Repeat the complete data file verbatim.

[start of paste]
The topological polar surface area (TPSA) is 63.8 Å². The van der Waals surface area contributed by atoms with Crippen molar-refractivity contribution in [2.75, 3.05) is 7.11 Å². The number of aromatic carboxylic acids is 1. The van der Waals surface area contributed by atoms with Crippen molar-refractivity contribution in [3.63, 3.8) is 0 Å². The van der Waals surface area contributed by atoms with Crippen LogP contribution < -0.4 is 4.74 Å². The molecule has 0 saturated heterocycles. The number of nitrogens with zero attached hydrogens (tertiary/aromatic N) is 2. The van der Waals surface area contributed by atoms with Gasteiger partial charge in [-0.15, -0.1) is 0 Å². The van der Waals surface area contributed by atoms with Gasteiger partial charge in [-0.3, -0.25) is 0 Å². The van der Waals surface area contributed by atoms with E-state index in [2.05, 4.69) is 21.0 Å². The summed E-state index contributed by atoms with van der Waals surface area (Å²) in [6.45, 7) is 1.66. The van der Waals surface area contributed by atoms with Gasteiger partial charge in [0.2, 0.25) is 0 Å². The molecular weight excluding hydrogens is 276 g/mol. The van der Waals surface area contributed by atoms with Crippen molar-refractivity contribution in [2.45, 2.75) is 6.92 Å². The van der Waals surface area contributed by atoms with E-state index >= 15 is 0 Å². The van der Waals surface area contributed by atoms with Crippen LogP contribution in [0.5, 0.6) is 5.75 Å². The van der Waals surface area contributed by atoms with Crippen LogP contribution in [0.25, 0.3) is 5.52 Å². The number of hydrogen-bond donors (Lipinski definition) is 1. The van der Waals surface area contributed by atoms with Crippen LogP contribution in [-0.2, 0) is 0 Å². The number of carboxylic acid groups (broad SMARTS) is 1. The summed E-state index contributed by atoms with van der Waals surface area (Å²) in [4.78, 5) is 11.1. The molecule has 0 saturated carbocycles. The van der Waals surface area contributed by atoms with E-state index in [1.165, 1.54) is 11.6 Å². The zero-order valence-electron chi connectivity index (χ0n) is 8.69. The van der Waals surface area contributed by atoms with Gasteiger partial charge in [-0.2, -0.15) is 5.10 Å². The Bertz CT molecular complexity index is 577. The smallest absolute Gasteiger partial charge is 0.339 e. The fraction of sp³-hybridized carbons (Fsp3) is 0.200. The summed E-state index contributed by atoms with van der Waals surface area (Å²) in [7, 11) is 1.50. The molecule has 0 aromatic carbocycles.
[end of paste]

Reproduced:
The topological polar surface area (TPSA) is 63.8 Å². The van der Waals surface area contributed by atoms with Crippen molar-refractivity contribution in [2.75, 3.05) is 7.11 Å². The number of aromatic carboxylic acids is 1. The van der Waals surface area contributed by atoms with Crippen molar-refractivity contribution in [3.63, 3.8) is 0 Å². The van der Waals surface area contributed by atoms with Crippen LogP contribution < -0.4 is 4.74 Å². The molecule has 0 saturated heterocycles. The number of nitrogens with zero attached hydrogens (tertiary/aromatic N) is 2. The van der Waals surface area contributed by atoms with Gasteiger partial charge in [-0.15, -0.1) is 0 Å². The van der Waals surface area contributed by atoms with Gasteiger partial charge in [-0.3, -0.25) is 0 Å². The van der Waals surface area contributed by atoms with E-state index in [2.05, 4.69) is 21.0 Å². The summed E-state index contributed by atoms with van der Waals surface area (Å²) in [6.45, 7) is 1.66. The van der Waals surface area contributed by atoms with Gasteiger partial charge in [0.2, 0.25) is 0 Å². The molecular weight excluding hydrogens is 276 g/mol. The van der Waals surface area contributed by atoms with Crippen molar-refractivity contribution in [2.45, 2.75) is 6.92 Å². The van der Waals surface area contributed by atoms with E-state index >= 15 is 0 Å². The van der Waals surface area contributed by atoms with Crippen LogP contribution in [0.5, 0.6) is 5.75 Å². The van der Waals surface area contributed by atoms with Crippen LogP contribution in [0.25, 0.3) is 5.52 Å². The number of hydrogen-bond donors (Lipinski definition) is 1. The van der Waals surface area contributed by atoms with Crippen LogP contribution in [-0.2, 0) is 0 Å². The number of carboxylic acid groups (broad SMARTS) is 1. The summed E-state index contributed by atoms with van der Waals surface area (Å²) in [4.78, 5) is 11.1. The molecule has 0 saturated carbocycles. The van der Waals surface area contributed by atoms with E-state index in [1.165, 1.54) is 11.6 Å². The zero-order valence-electron chi connectivity index (χ0n) is 8.69. The van der Waals surface area contributed by atoms with Gasteiger partial charge in [-0.2, -0.15) is 5.10 Å². The Bertz CT molecular complexity index is 577. The smallest absolute Gasteiger partial charge is 0.339 e. The fraction of sp³-hybridized carbons (Fsp3) is 0.200. The summed E-state index contributed by atoms with van der Waals surface area (Å²) in [7, 11) is 1.50. The molecule has 0 aromatic carbocycles.